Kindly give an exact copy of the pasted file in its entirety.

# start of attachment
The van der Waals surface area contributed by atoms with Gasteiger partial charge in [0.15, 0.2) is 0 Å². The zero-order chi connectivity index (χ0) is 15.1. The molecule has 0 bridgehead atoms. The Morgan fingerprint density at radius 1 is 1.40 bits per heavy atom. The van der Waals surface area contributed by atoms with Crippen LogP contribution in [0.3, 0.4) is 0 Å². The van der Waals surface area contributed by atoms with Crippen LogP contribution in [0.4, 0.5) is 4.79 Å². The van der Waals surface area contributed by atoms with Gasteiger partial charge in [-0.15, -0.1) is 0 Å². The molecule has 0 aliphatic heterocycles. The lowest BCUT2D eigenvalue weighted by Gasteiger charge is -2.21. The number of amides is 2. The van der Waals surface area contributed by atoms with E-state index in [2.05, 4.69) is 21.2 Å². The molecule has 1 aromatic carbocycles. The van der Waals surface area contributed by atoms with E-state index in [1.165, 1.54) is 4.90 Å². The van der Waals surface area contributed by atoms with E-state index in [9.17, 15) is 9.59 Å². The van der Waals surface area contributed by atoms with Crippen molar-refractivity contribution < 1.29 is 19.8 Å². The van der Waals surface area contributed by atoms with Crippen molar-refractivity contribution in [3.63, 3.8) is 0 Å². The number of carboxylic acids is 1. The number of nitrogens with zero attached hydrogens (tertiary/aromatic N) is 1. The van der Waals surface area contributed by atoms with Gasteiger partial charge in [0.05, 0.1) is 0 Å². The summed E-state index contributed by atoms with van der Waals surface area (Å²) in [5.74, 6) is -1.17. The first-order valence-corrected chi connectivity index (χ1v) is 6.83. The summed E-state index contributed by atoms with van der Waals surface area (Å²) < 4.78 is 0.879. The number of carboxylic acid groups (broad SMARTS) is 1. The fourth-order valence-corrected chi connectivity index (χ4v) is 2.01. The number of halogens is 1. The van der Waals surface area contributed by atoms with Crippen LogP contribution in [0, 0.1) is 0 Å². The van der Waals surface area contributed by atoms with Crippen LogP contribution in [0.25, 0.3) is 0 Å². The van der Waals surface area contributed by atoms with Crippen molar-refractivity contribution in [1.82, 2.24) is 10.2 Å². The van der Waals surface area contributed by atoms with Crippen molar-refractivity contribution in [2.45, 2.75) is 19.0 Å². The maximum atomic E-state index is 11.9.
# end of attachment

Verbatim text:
The van der Waals surface area contributed by atoms with Gasteiger partial charge in [0.15, 0.2) is 0 Å². The zero-order chi connectivity index (χ0) is 15.1. The molecule has 0 bridgehead atoms. The Morgan fingerprint density at radius 1 is 1.40 bits per heavy atom. The van der Waals surface area contributed by atoms with Crippen LogP contribution in [0.3, 0.4) is 0 Å². The van der Waals surface area contributed by atoms with Crippen LogP contribution in [0.4, 0.5) is 4.79 Å². The van der Waals surface area contributed by atoms with Gasteiger partial charge in [-0.15, -0.1) is 0 Å². The molecule has 0 aliphatic heterocycles. The lowest BCUT2D eigenvalue weighted by Gasteiger charge is -2.21. The number of amides is 2. The van der Waals surface area contributed by atoms with E-state index in [2.05, 4.69) is 21.2 Å². The molecule has 1 aromatic carbocycles. The van der Waals surface area contributed by atoms with E-state index in [1.165, 1.54) is 4.90 Å². The van der Waals surface area contributed by atoms with E-state index in [9.17, 15) is 9.59 Å². The van der Waals surface area contributed by atoms with Crippen molar-refractivity contribution < 1.29 is 19.8 Å². The van der Waals surface area contributed by atoms with Crippen molar-refractivity contribution in [3.63, 3.8) is 0 Å². The number of carboxylic acids is 1. The number of nitrogens with zero attached hydrogens (tertiary/aromatic N) is 1. The van der Waals surface area contributed by atoms with Gasteiger partial charge in [0.05, 0.1) is 0 Å². The summed E-state index contributed by atoms with van der Waals surface area (Å²) in [5.74, 6) is -1.17. The first-order valence-corrected chi connectivity index (χ1v) is 6.83. The summed E-state index contributed by atoms with van der Waals surface area (Å²) < 4.78 is 0.879. The number of carboxylic acid groups (broad SMARTS) is 1. The fourth-order valence-corrected chi connectivity index (χ4v) is 2.01. The number of halogens is 1. The van der Waals surface area contributed by atoms with Crippen LogP contribution in [0, 0.1) is 0 Å². The van der Waals surface area contributed by atoms with Crippen LogP contribution in [0.25, 0.3) is 0 Å². The van der Waals surface area contributed by atoms with Crippen molar-refractivity contribution in [1.82, 2.24) is 10.2 Å². The van der Waals surface area contributed by atoms with Crippen molar-refractivity contribution in [2.45, 2.75) is 19.0 Å². The maximum atomic E-state index is 11.9.